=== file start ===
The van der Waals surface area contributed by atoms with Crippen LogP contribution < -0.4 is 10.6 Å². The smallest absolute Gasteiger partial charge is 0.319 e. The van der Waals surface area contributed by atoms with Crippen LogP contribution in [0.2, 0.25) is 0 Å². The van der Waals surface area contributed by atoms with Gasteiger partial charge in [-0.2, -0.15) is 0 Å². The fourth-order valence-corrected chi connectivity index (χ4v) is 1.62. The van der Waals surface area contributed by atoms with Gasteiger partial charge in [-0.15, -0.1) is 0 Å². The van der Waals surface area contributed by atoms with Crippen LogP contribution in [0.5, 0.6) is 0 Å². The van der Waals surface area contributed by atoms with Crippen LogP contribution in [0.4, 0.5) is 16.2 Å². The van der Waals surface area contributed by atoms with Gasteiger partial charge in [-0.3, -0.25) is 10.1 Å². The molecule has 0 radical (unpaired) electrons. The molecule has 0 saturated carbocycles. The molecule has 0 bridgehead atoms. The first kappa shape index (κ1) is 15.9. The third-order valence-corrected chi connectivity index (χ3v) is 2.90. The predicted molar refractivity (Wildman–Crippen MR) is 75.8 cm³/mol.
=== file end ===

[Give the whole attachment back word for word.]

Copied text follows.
The van der Waals surface area contributed by atoms with Crippen LogP contribution < -0.4 is 10.6 Å². The smallest absolute Gasteiger partial charge is 0.319 e. The van der Waals surface area contributed by atoms with Crippen LogP contribution in [0.2, 0.25) is 0 Å². The van der Waals surface area contributed by atoms with Gasteiger partial charge in [-0.2, -0.15) is 0 Å². The fourth-order valence-corrected chi connectivity index (χ4v) is 1.62. The van der Waals surface area contributed by atoms with Gasteiger partial charge in [-0.15, -0.1) is 0 Å². The van der Waals surface area contributed by atoms with Crippen LogP contribution in [0.5, 0.6) is 0 Å². The van der Waals surface area contributed by atoms with Crippen LogP contribution in [0.4, 0.5) is 16.2 Å². The van der Waals surface area contributed by atoms with Gasteiger partial charge in [-0.3, -0.25) is 10.1 Å². The molecule has 0 radical (unpaired) electrons. The molecule has 0 saturated carbocycles. The molecule has 0 bridgehead atoms. The first kappa shape index (κ1) is 15.9. The third-order valence-corrected chi connectivity index (χ3v) is 2.90. The predicted molar refractivity (Wildman–Crippen MR) is 75.8 cm³/mol.